23 January 2019
Ten more people died of flu in Hong Kong Friday.
Ten more people died of flu in Hong Kong Friday.

UPDATE – Flu claims 10 more lives in HK, taking toll to 341

Ten more people died of flu in Hong Kong Friday, bringing the death toll from the epidemic to 341 since the beginning of the year, according to the Center for Health Protection. In the last winter season in early 2014, 133 deaths were filed.

[March 2, 2015] Man, 61, dies of H7N9 bird flu

A 61-year-old Hong Kong man died Sunday after falling ill with H7N9 bird flu. He contracted the virus in the southern mainland city of Dongguan. Five health workers who helped care for him in the Lady MacLehose Holiday Village, which houses a temporary quarantine facility, have been placed in isolation but have not shown any symptoms. [More]

[Feb. 13, 2015] Three more HK kids hospitalized for severe flu

Three Hong Kong children were sent to hospital with severe flu Thursday, bringing the number of cases among children in the present outbreak to 14. No child has died of the flu so far, data from the city’s Centre for Health Protection shows. [More]

[Feb. 12, 2015] 20% more children hospitalized for flu in HK

Three in every 10,000 children aged under five in Hong Kong were hospitalized for flu in the first week of this month. That was up 20 percent from the last week of January. The admission rate for the elderly, on the other hand, fell to 3.76 in 10,000 from 5.46. [More]

[Feb. 11, 2015] Flu claims 12 more lives in HK, taking toll to 157 this year

Dr. Chan Kay-sheung, dean of the department of microbiology at the Chinese University of Hong Kong, said that this year the virus has clearly done more damage to people aged 65 or older than to children and others who are younger. [More]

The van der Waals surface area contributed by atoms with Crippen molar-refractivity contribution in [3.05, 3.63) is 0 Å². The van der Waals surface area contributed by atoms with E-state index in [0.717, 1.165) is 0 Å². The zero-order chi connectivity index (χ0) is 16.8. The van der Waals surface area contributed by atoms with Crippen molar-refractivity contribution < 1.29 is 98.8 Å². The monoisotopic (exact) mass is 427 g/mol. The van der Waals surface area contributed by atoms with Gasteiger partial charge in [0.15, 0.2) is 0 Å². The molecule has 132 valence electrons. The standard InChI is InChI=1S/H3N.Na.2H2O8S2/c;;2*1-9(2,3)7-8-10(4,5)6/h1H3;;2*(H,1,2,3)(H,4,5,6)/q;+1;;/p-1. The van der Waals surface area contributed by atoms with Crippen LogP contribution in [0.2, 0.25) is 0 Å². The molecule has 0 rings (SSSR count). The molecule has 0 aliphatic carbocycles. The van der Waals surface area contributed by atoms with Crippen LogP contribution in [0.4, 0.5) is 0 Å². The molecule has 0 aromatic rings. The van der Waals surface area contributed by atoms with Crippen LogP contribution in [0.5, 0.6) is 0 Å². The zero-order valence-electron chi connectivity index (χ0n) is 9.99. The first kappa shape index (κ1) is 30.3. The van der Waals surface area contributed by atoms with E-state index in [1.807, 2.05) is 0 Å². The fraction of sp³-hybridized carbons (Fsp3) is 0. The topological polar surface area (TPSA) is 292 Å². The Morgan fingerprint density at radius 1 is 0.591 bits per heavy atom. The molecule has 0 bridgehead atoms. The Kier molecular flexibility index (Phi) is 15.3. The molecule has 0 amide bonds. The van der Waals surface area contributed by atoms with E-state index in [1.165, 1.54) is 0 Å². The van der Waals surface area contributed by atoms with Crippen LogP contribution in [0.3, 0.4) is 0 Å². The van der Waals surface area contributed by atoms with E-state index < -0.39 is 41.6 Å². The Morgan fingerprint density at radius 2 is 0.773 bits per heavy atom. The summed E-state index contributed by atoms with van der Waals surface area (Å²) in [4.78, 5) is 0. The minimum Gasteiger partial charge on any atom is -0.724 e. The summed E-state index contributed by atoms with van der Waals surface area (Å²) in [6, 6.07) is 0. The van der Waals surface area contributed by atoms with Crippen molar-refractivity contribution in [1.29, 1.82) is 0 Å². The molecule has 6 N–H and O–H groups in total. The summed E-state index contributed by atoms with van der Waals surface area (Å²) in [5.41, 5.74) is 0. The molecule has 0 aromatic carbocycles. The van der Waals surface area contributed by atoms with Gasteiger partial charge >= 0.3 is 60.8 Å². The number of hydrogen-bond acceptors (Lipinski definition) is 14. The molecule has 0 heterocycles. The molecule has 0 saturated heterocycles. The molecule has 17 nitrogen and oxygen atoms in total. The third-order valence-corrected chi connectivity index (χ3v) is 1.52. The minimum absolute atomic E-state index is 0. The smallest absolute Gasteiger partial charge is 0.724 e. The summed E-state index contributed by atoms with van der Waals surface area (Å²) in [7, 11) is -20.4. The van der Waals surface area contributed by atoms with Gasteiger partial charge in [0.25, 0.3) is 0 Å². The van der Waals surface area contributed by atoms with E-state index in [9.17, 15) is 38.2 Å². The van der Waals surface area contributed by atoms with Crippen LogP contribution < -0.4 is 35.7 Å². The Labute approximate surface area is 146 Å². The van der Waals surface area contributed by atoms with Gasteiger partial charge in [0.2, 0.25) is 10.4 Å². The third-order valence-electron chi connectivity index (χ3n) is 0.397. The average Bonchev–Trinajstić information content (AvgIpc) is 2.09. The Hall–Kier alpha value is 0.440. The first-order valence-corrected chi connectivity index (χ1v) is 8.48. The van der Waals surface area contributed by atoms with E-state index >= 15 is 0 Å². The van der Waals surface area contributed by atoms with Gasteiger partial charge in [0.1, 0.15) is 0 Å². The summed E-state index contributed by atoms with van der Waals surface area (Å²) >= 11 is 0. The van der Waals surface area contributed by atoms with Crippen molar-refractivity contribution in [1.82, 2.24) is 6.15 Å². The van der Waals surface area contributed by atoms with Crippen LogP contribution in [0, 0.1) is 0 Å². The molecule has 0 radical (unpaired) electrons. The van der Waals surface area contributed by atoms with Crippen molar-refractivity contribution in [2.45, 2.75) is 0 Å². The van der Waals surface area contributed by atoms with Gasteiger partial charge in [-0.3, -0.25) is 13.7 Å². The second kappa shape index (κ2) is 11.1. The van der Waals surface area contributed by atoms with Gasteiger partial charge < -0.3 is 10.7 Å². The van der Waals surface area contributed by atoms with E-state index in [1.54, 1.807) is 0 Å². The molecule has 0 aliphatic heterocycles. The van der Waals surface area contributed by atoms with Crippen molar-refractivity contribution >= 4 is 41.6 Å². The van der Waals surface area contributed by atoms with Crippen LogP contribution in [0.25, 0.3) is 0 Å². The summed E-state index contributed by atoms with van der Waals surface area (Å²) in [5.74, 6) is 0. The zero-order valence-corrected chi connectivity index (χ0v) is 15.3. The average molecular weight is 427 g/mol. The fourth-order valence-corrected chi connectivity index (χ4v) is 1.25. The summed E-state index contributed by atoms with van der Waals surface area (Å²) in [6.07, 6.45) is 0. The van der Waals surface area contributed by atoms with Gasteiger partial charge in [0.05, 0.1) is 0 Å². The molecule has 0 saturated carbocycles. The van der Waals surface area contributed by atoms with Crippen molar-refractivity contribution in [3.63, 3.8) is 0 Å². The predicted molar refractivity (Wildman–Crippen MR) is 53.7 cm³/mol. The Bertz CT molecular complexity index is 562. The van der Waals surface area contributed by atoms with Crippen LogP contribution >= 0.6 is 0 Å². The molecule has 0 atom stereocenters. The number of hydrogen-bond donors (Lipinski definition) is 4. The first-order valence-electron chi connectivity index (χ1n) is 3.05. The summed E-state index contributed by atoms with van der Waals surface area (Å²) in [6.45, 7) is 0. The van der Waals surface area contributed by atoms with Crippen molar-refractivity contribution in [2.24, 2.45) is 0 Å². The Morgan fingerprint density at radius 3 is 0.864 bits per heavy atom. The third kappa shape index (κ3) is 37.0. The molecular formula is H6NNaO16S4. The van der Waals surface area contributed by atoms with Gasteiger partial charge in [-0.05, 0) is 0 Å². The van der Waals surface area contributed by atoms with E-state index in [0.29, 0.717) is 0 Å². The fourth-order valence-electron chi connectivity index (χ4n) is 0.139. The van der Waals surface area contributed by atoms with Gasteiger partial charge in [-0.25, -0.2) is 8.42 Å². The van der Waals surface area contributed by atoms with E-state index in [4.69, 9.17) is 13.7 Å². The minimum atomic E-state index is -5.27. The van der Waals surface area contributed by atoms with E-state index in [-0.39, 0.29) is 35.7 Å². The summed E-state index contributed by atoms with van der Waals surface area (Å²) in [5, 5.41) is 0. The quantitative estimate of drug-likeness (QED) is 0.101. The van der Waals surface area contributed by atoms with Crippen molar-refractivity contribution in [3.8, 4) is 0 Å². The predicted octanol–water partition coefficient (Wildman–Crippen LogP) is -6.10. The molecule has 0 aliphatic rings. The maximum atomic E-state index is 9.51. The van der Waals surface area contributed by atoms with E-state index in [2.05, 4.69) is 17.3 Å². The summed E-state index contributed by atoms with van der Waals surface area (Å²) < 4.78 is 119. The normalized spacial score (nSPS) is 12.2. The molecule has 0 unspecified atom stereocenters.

[Feb. 6, 2015] As flu toll mounts, experts urge more precautions

Yuen Kwok-yung from Hong Kong University’s microbiology department has urged senior citizens, pregnant women, people with chronic ailments and those having a history of being vulnerable to virus attacks to wear face-masks when going out in the public in Hong Kong. Such “people at high risk” made up 99 percent of the death toll in the city’s latest flu outbreak.  [More]

[Feb. 5, 2015] Flu death toll could rise to 600, expert says

The flu outbreak in Hong Kong may not have peaked, and the death toll could increase to five times the 118 at present, according to a leading expert in infectious diseases.

Professor Yuen Kwok-yung of the department of microbiology at the University of Hong Kong said as many as 600 people in the city may die as the epidemic spreads.

The previous record for a flu outbreak was in 2005, when an estimated 1,100 people died.

Whether it is necessary for the government to take special measures to fight the flu depends on whether there is a significant increase in the death rate for vulnerable groups, the number of young people admitted to intensive care and the proportion of patients in intensive care, Yuen said.

The situation is not that serious yet, he said.

Nine more flu patients were placed in intensive care units Wednesday. Seven patients, aged between 79 and 103, died.

So far, the death rate is 3 percent, close to the 3.1 percent for all of last year but higher than the 2 percent in 2013, data from the Hospital Authority’s Infectious Disease Center showed.

Dr. Ho Pak-Leung, a microbiologist at the university, said obstacles hindering efforts to curb the outbreak include the low protection provided by available vaccines and low vaccination coverage among the public.

As a result, it is possible that repeated outbreaks could occur for five or six months and may not end until June — as in 2004, 2005 and 2007, when a mutant of the H3N2 virus emerged in a similar way, Ho said.

Professor Gabriel Matthew Leung, HKU’s dean of medicine, urged citizens not to panic, as the epidemic is not out of control, and urged people with flu symptoms to get treatment as soon as possible.

Meanwhile, Secretary for Food and Health Dr. Ko Wing-man was uncertain about whether it would be a good idea to urge everyone in the city to wear a mask.

Ko said that would create social isolation.

“Just like during SARS, people wouldn’t make close contact or even shake hands,” he said.

[Go to the Centre for Health Protection]

– Contact us at [email protected]


Professor Yuen Kwok-yung (inset) said in early February that the flu outbreak has yet to peak. Photo: HKEJ

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